CQC tells Northern Devon Healthcare NHS Trust to improve staffing levels in the medical care service at North Devon District Hospital

Page last updated: 4 November 2021
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The Care Quality Commission (CQC) has told Northern Devon Healthcare NHS Trust to improve staffing levels in the medical care service at North Devon District Hospital, to ensure the safe care and treatment of patients.

CQC carried out a comprehensive inspection of medical care at North Devon District Hospital in July, after receiving information of concern about medical staffing levels.

Following the inspection, the overall rating for medical care services went down from good to requires improvement and the ratings for safe, effective and well-led also went down from good to requires improvement. However, the service retained its rating of outstanding for being caring, and the rating for responsive also remained as good. This inspection did not change the overall rating for the hospital, which is requires improvement.

Cath Campbell, CQC’s head of hospital inspection, said:

“When we inspected the medical care services at North Devon District Hospital, we found a high number of vacancies with a reliance on agency staff, and not addressing issues around the availability and responsiveness of medical staff for deteriorating patients. This put patients at risk of harm.

“Although nursing staff were quick to identify and act when they spotted patients who were at risk of deteriorating, medical staff did not always attend to these patients quickly. We saw two patients waiting an hour or more for the doctor to assess them and administer appropriate treatment.

“There were also occasions when doctors did not respond when paged by the nursing staff, forcing them to contact the intensive care unit to request one of their doctors to urgently review a patient who had deteriorated.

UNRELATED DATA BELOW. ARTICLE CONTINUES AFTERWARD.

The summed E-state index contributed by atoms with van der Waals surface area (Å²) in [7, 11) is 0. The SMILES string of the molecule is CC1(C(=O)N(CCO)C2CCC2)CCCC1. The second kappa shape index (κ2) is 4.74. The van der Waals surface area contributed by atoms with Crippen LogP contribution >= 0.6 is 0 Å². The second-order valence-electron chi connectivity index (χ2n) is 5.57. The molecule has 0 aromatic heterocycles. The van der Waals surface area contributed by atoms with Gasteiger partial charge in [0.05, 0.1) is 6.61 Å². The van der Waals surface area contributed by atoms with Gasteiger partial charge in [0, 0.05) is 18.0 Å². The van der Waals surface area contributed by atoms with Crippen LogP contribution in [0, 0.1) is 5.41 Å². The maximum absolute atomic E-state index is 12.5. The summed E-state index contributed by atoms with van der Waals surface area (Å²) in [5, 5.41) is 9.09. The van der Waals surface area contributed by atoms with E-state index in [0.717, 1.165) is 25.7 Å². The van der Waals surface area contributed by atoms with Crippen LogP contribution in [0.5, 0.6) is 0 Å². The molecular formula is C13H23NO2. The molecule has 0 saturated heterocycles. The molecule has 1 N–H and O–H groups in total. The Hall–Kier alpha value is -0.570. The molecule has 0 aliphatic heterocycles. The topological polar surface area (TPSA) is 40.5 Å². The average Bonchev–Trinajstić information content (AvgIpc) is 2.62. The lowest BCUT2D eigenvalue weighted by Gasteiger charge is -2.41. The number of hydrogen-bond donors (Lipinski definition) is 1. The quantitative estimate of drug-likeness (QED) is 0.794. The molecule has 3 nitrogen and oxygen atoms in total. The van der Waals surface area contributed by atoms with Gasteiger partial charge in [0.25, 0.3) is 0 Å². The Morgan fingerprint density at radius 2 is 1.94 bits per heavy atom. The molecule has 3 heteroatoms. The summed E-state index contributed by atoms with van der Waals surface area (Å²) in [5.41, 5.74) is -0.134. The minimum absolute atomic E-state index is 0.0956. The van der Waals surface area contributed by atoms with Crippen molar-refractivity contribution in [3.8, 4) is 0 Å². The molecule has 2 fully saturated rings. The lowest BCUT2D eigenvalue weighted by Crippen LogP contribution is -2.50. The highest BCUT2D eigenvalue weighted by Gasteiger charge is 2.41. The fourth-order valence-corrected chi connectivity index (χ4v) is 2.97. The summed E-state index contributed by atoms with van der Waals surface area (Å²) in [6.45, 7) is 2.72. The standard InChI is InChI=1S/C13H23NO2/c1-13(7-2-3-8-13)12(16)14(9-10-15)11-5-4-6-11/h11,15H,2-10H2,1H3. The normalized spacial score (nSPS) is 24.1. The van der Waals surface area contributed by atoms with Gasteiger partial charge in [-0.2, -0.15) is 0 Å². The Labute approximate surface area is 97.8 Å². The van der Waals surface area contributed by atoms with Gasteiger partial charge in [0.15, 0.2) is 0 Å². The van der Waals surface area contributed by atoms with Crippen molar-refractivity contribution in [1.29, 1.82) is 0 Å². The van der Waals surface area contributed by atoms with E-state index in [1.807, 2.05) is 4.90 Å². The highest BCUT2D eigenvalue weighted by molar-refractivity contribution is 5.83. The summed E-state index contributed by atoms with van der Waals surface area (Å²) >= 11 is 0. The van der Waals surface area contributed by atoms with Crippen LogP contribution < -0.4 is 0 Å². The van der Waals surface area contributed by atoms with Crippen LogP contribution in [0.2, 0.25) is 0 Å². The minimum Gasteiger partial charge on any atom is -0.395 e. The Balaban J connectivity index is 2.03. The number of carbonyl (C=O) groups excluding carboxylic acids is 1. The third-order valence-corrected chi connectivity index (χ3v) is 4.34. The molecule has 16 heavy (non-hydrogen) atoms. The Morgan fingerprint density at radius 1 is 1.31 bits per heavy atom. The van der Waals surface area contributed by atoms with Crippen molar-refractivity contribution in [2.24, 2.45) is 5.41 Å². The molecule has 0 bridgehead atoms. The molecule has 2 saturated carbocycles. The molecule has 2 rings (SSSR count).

“It was also very concerning to hear a few staff were labelled negatively by their managers for reporting too many incidents. This was preventing other staff from coming forward to report incidents, especially in relation to being short staffed. Staff told us they were sometimes too busy to report incidents and felt little was done about them anyway.

“That said, the medical care services team is thoroughly deserving of its outstanding rating for being caring, which it retained following this inspection. The service introduced a number of commendable new initiatives to reduce patients’ anxiety during the COVID-19 pandemic.

“We have told the trust it must address the medical staffing issues as a priority, and it has assured us it is working hard to do so. As well as recruiting new staff, it has been working with another neighbouring trust to support care provision at the hospital.

“We have also told the trust to ensure the service responds appropriately and quickly when patients are deteriorating, and that staff are encouraged to report all incidents, including near misses. We will keep a close eye on progress and will return to ensure the required improvements are made.”

Inspectors found the following during this inspection:

  • There was a shortage of medical and nursing staff which meant patient safety was not always maintained
  • Staff identified patients at risk of deterioration, but they did not always provide care in a timely manner. The system of allocation of patients to doctors in some areas was not clear and led to confusion for nursing and medical staff when patients needed urgent medical review
  • In some cases, patients were admitted onto medical wards which were not designed or equipped to deal with their specific illness or needs. There was a shortage of medical staff and the arrangements to cover this shortage were not always effective and did not ensure continuity of care for some patients. For example, there was a serious incident which occurred when a patient who needed specialist feeding care did not receive this over a weekend, due to a lack of available medical staff
  • Sometimes staff did not report near misses, as they were not aware it was their responsibility to do so. This meant that the opportunity to learn from incidents and near misses was often lost